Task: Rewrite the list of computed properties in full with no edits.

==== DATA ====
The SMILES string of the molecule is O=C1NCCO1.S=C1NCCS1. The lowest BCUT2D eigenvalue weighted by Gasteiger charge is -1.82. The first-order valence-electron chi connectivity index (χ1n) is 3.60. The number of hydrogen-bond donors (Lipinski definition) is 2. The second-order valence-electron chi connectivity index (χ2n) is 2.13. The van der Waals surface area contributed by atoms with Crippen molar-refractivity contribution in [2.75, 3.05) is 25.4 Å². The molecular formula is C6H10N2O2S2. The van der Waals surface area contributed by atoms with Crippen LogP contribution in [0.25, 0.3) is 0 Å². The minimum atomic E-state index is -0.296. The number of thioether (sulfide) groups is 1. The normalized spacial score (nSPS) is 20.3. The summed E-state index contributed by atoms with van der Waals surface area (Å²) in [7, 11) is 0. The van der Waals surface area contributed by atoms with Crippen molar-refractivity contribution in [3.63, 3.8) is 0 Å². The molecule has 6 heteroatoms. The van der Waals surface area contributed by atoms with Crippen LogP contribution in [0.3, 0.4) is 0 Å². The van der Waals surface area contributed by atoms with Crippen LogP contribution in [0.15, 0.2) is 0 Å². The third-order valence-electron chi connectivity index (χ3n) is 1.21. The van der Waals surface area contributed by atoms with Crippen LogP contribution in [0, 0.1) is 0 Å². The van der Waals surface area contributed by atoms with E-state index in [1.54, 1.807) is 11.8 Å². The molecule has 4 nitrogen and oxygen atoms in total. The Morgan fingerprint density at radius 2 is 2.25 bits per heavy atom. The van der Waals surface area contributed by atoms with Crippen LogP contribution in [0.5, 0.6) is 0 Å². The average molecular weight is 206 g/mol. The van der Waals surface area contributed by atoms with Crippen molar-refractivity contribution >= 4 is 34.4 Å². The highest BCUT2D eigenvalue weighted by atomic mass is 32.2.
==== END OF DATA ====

The SMILES string of the molecule is O=C1NCCO1.S=C1NCCS1. The lowest BCUT2D eigenvalue weighted by Gasteiger charge is -1.82. The first-order valence-electron chi connectivity index (χ1n) is 3.60. The number of hydrogen-bond donors (Lipinski definition) is 2. The second-order valence-electron chi connectivity index (χ2n) is 2.13. The van der Waals surface area contributed by atoms with Crippen molar-refractivity contribution in [2.75, 3.05) is 25.4 Å². The molecular formula is C6H10N2O2S2. The van der Waals surface area contributed by atoms with Crippen LogP contribution in [0.25, 0.3) is 0 Å². The minimum atomic E-state index is -0.296. The number of thioether (sulfide) groups is 1. The normalized spacial score (nSPS) is 20.3. The summed E-state index contributed by atoms with van der Waals surface area (Å²) in [7, 11) is 0. The van der Waals surface area contributed by atoms with Crippen molar-refractivity contribution in [3.63, 3.8) is 0 Å². The molecule has 6 heteroatoms. The van der Waals surface area contributed by atoms with Crippen LogP contribution in [0.3, 0.4) is 0 Å². The van der Waals surface area contributed by atoms with Crippen LogP contribution in [0.15, 0.2) is 0 Å². The third-order valence-electron chi connectivity index (χ3n) is 1.21. The van der Waals surface area contributed by atoms with Crippen LogP contribution in [0, 0.1) is 0 Å². The van der Waals surface area contributed by atoms with E-state index in [1.54, 1.807) is 11.8 Å². The molecule has 4 nitrogen and oxygen atoms in total. The Morgan fingerprint density at radius 2 is 2.25 bits per heavy atom. The van der Waals surface area contributed by atoms with Crippen LogP contribution in [0.5, 0.6) is 0 Å². The average molecular weight is 206 g/mol. The van der Waals surface area contributed by atoms with Crippen molar-refractivity contribution >= 4 is 34.4 Å². The highest BCUT2D eigenvalue weighted by atomic mass is 32.2.